as Aaron Burr, the man who shot Alexander Hamilton.
Alexander Hamilton was a white man
Hamilton’s life story has become increasingly well known since it became the subject of the phenomenally successful named after him. After spending his early childhood on Nevis, his family moved to St Croix (now part of the US Virgin Islands, but then under Danish rule) in 1765, where he effectively became an orphan after his father left the island and his mother died.
The amazing true story of Alexander Hamilton - …
Before he achieved Revolutionary War glory, or became a founding father and an author of the Federalist Papers; before he established a sophisticated financial system, served as the nation’s first Treasury secretary or engaged in the type of petty political feud that would lead to his death in a duel at 49; before the $10 bill immortalized his beaked profile; and over two and a half centuries before about his life would weave itself into the cultural spirit of the early 21st century, Alexander Hamilton was an orphan struggling to survive on the Caribbean island of St. Croix. Though he left as a teenager — and never returned — Hamilton’s tragic West Indian childhood informed his entire life, shaping his views on government, economics, slavery and much more.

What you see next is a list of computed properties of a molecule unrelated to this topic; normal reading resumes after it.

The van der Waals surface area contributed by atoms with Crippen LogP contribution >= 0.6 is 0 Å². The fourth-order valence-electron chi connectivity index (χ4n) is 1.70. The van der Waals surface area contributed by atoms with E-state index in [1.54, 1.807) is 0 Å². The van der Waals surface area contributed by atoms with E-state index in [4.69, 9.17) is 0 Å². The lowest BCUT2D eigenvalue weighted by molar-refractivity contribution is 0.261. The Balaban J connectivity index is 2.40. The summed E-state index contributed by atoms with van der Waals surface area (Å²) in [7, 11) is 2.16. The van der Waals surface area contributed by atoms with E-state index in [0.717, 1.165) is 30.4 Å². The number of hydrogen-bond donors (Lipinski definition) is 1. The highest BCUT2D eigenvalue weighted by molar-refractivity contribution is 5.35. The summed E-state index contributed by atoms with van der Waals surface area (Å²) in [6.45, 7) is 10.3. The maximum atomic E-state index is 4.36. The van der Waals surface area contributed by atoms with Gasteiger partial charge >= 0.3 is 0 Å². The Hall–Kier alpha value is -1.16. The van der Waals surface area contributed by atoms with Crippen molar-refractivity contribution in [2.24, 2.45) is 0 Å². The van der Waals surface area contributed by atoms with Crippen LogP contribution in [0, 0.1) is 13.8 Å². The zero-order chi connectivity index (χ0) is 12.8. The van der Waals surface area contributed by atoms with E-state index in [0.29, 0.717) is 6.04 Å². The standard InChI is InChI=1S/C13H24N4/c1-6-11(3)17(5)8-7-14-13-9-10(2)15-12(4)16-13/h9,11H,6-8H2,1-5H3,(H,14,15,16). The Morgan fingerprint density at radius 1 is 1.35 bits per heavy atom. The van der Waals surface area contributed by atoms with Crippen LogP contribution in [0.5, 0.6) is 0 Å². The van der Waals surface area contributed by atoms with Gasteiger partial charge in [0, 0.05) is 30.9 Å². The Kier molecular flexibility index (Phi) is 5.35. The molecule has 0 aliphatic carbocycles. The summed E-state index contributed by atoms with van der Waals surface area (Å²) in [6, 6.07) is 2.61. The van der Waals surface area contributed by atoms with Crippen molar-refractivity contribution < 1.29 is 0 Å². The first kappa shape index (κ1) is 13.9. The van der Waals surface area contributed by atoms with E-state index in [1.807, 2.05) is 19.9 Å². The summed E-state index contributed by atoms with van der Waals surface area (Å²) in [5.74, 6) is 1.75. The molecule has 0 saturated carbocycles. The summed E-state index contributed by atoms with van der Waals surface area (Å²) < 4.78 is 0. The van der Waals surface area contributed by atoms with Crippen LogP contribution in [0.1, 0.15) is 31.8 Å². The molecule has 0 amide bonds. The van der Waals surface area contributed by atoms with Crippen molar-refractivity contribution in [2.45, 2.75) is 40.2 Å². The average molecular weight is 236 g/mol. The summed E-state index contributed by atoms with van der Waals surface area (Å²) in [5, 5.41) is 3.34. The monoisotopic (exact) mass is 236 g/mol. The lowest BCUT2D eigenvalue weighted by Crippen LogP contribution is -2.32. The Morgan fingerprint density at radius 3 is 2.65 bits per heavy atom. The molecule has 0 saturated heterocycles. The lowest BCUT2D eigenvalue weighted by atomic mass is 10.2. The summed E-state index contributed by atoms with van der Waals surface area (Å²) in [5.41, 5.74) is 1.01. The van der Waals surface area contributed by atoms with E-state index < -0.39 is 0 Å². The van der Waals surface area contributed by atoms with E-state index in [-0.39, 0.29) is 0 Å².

10 Surprising Facts About Alexander Hamilton | Mental Floss
Alexander Hamilton was born on Nevis, an island in the British West Indies about 140 miles southeast of St. Croix, in either 1755 or 1757. (Lost documents and his own subterfuge have obscured the true date, but historians generally agree on 1755.) While he was not quite “the bastard brat of a Scotch pedlar” — as John Adams once acidly described him — the circumstances surrounding his out-of-wedlock birth were certainly infelicitous. His father, James Hamilton, the dissolute fourth son of a Scottish laird, had washed up on the island of St. Kitts. He met the beautiful and spirited Rachel Faucette Lavien and the two embarked on an ill-fated romance.
Alexander Hamilton: Well, That Came From Nowhere – …
My stroll ended at the Danish West India and Guinea Company Warehouse, a stocky two-story building. A staircase extends into the enclosed courtyard, replacing the long platform where slaves were once auctioned. While it’s unclear if he was a regular attendee, Hamilton almost certainly witnessed some of these brutal transactions; his boyhood exposure to plantation culture left him with a lifelong antipathy toward slavery.